The Mediasmith Project

Transmedia documentary as research: telling new stories in new ways

Liveblog: Remix and Representation

6 years ago, Written by , Posted in Mediasmith Blogs

Thanks to Athina Balopoulou, one of the Mediasmith Project researchers for live blogging during the third Mediasmith Project workshop on Friday 2nd May 2014.

10.00 Project updates

Today we kick off our third and final workshop with some of our project participants who volunteer to give us an update of their research projects. We look at the initial research question and hypothesis, the way that the data collected have informed the research so far and lastly we extend our thinking to the implications that alternative sources and types of data as well as methodologies might have beyond the project boundaries.

Two projects that spark a great deal of discussion are:

Dr. Tardi Tjahjadi, Associate Professor, Electrical and Electronic Division, Engineering, University of Warwick:

In his project Dr Tjahjadi has been capturing and collecting human activities in 3D and 2D representations from a range of different viewpoints. The purpose of the research is to make use of this rich material in order to be able to identify characteristic movement features for certain activities and to be able to understand people’s intentions based on their movements (movement recognition).

For Dr. Tjahjadi the biggest challenge for the project so far has been the choice of software used to manipulate and make use of data. The question that often comes up in tech-based research is whether there is an existing software available or how one can get access to it.

For many of the participants the interest lies elsewhere. Many of us notice a particular artistic value in the digital representations that Dr Tjahjadi has just shared and could see this being as relevant to a gallery as academia. This leads us to reflect on the idea of ‘remixing and re-using’ and the ability to share and to create new pieces of work that will help either the research or the dissemination or even lead to something completely new and different.

Remixing & re-using increases the likelihood of collaborations, even beyond academia

Professor Stephen Shapiro, English, University of Warwick:

In his project Professor Shapiro challenges his students to visualise Foucault’s ‘Discipline and Punish’ in short videos of 2-3 minutes. He explains that this might not be research in its own right but it is an in depth exploration of how video production can be incorporated into teaching.

After watching a selection of three videos we are surprised by the quality of the student videos in terms of content and technical proficiency while Professor Shapiro points out that the videos helped students to do an above average job in understanding the text. Students appear to be highly responsive to the use of such methods which leads us to further reflection.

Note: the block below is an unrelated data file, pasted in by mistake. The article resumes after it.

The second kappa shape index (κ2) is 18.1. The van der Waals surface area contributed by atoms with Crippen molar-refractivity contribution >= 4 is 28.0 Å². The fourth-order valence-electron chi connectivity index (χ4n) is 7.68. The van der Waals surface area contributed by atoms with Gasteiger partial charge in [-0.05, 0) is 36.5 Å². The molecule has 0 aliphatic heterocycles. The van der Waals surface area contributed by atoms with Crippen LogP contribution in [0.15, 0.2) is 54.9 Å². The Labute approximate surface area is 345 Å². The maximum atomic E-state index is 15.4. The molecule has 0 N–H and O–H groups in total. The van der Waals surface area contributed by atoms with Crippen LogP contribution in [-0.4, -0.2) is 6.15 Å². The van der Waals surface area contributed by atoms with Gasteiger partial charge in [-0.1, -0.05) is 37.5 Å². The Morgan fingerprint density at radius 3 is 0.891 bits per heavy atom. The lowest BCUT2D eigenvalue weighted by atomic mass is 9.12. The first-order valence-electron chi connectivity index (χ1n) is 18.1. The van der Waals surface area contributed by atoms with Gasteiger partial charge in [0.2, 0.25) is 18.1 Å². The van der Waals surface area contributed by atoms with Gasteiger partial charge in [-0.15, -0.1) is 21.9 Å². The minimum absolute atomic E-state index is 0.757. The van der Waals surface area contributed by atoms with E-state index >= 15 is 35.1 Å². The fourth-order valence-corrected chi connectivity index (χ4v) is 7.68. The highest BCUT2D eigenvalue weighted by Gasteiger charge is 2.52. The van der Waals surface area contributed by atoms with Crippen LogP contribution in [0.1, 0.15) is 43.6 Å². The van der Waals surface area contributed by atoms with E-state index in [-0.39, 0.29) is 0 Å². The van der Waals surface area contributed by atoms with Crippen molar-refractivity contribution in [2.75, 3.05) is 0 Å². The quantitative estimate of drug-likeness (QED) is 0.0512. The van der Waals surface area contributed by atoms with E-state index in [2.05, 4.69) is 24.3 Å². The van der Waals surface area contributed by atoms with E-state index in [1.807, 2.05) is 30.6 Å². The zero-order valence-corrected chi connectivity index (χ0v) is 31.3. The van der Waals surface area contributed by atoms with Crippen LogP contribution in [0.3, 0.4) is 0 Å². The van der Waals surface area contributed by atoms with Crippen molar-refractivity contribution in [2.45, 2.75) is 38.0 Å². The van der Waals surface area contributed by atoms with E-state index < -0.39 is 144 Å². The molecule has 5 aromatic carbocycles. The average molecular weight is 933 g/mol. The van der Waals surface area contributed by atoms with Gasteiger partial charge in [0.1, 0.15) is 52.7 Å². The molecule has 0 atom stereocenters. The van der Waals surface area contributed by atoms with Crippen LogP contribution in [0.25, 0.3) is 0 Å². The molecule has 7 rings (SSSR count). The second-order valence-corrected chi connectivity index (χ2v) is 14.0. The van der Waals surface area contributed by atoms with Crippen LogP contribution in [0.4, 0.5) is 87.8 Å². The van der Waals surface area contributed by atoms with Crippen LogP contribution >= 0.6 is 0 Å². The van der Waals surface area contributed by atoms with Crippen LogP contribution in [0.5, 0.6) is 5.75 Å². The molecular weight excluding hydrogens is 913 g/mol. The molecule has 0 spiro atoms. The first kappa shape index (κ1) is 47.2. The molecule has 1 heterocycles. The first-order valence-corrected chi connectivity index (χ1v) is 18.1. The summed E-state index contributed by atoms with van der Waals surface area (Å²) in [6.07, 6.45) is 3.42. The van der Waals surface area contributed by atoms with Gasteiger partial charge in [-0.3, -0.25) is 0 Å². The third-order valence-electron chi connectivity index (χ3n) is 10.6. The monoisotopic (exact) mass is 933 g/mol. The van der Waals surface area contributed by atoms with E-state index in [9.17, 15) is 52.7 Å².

For the You Tube generation creating and editing a video is almost a feature of everyday life. Students are increasingly becoming more visually literate but there is still a need to support and enhance their abilities. Should we assume that students are already conversant with this ‘visual language’? What are the implications of this for educators? Our discussion recognises the need for visual and digital pedagogy to be incorporated in our education system and the need to legitimise visual assets as responses to research questions.

From a less academic and a more commercial perspective Chris Atkins notes that, “Yes possessing and using technology is important but it doesn’t necessarily make you a master of it. It’s like spelling; they know how to spell the words but we need to teach people the grammar too”

11.30 Chris Atkins, Documentary maker and editor.

Chris is here to demystify us about the art and craft of video editing. You may wonder, “Why do we need to get technical at all? Chris argues that being able to edit gives you more control of your film.

Key takeaways:

Editing is not a standalone process. Filming, watching and editing have to feed into one other.

Watch everything first and absorb it. This is the process that takes the most time but it is worth it. Fast forward is better than skipping over cuts so that you avoid missing anything out.

Editing is a very intuitive and iterative process. Get your material ready ‘quick & dirty’ and don’t agonise on each cut to start with.

Always get feedback from people who are not involved; your family, your friends or just random people. The best thing about them? They don’t know the story! If it doesn’t make sense to them, it won’t make sense to your intended audience either.

Tip: Watch them watching your film, don’t watch the film.

The first 10 seconds are critical; you need to whet people’s appetities by letting them know what is coming up and excite them in the first 10 secs.